I Vampiri, released in 1956, can claim to be one of the most influential horror moves ever made. It was the first of the long series of Italian gothic horror films, but it also contained within it hints of the other major strand of Italian horror, the giallo. It marked the beginnings of eurohorror. It also launched the career of one of the greats of horror cinema, Mario Bava. When director Riccardo Freda walked out of the project when filming was almost complete Bava, who had been director of photography, finished the picture. Controversy still rages as to whether it should be regarded as a Freda film or a Bava film.
It has much of what you expect in gothic horror – vampires, crypts, crumbling castles, and a general air of decadence and decay but combines these elements with a contemporary urban setting, with police investigations, nosy journalists and a series of murders, as in a giallo. The story also involves mad scientists, so it’s as if every possible horror ingredient was thrown into the mix. The plot is a bit clunky, and both Freda and Bava would go on to do much better things, but I Vampiri was where it started.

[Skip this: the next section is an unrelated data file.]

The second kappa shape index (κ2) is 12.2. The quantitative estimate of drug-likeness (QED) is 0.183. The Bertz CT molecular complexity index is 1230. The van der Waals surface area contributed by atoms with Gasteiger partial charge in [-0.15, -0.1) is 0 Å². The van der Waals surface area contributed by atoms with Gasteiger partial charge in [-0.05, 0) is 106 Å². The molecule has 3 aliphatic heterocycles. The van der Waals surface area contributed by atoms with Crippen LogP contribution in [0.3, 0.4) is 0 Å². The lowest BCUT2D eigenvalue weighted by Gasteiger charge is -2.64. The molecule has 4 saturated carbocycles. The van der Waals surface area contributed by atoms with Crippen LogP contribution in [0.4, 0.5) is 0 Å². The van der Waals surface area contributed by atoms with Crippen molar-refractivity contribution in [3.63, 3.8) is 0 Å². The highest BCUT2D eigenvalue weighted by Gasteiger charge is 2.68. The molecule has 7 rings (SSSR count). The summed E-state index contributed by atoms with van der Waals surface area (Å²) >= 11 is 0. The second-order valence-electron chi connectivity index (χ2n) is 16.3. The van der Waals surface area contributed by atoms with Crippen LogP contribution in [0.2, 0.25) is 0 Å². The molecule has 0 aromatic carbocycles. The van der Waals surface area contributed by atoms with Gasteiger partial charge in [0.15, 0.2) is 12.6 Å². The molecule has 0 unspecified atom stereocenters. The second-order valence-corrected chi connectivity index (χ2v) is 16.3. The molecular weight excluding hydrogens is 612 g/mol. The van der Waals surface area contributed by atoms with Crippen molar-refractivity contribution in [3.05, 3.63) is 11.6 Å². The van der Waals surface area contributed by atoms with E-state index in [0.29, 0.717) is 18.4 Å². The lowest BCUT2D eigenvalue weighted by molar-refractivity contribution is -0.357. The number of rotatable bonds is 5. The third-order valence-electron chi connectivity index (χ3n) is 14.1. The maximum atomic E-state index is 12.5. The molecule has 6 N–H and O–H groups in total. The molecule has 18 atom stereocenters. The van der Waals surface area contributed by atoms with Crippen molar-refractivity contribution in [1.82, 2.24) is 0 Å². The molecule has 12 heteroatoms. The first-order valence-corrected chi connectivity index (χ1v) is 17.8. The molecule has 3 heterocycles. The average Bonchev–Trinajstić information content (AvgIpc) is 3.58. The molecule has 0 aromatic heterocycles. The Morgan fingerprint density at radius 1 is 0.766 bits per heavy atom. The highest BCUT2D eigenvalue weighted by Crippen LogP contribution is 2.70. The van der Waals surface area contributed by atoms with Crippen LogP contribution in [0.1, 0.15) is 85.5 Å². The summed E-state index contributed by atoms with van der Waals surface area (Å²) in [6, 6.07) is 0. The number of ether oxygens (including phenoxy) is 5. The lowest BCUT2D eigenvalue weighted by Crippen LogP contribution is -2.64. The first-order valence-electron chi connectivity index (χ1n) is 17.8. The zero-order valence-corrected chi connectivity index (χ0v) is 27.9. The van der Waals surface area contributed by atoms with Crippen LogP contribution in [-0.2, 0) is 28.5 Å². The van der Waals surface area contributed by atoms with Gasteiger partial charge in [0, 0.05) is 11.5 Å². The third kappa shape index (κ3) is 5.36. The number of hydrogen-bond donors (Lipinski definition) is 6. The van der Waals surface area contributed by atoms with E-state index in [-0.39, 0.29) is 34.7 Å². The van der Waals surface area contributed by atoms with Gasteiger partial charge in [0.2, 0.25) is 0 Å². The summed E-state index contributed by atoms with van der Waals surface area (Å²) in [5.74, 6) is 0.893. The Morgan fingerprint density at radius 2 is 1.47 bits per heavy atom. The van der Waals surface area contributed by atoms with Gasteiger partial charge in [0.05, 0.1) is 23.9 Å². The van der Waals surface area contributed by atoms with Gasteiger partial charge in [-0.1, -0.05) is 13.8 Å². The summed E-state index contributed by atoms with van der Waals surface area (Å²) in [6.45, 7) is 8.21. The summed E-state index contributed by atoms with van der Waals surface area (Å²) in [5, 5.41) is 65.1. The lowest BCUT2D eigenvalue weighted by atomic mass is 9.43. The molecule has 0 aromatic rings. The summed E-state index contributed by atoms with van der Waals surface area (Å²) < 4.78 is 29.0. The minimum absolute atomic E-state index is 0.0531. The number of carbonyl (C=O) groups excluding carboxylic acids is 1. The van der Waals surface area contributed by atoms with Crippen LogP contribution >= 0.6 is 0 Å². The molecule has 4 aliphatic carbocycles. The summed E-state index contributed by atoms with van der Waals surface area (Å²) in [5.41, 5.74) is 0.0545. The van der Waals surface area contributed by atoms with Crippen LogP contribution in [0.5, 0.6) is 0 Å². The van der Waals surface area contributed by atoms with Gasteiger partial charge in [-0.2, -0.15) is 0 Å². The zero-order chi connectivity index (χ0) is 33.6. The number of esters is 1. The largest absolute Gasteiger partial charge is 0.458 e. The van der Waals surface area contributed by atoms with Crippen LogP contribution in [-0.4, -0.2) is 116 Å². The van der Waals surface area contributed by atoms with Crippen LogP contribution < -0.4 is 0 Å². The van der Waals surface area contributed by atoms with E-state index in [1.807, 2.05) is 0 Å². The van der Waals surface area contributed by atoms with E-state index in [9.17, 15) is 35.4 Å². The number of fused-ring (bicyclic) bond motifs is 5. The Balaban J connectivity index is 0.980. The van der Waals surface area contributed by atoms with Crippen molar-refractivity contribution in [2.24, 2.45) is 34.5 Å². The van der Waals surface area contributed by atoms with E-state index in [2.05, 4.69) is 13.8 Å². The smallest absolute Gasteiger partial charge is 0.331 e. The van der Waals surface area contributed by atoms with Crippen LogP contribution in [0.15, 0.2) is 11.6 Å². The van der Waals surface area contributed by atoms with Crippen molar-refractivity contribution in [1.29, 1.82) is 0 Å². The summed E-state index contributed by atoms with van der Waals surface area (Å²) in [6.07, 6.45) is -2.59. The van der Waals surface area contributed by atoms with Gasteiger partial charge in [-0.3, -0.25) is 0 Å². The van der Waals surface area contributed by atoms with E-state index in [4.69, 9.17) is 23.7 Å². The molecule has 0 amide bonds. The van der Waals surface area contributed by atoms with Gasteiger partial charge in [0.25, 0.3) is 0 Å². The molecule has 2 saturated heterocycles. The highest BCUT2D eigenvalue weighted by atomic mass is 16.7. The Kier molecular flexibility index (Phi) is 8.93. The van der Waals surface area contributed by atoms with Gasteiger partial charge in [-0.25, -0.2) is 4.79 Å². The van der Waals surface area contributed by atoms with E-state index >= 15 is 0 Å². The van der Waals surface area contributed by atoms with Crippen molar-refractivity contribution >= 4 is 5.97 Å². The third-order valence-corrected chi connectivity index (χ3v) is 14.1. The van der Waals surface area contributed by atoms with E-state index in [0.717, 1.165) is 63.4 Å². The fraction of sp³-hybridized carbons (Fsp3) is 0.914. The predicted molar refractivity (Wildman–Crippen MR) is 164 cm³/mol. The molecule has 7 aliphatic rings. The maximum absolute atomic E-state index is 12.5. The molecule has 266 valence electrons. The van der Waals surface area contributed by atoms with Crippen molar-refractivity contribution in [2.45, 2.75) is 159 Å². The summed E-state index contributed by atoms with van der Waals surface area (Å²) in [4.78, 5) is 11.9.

It lacks the spectacular visual brilliance of later Bava efforts but it still achieves a reasonably effective atmosphere and it’s entertaining. Just don’t expect something in the same league as Bava’s Black Sunday or Freda’s The Horrible Dr Hichcock.
I Vampiri actually pre-dates the first of the Hammer gothic cycle as well, appearing a year before The Curse of Frankenstein, so it’s arguable that the whole of modern gothic horror begins with this movie.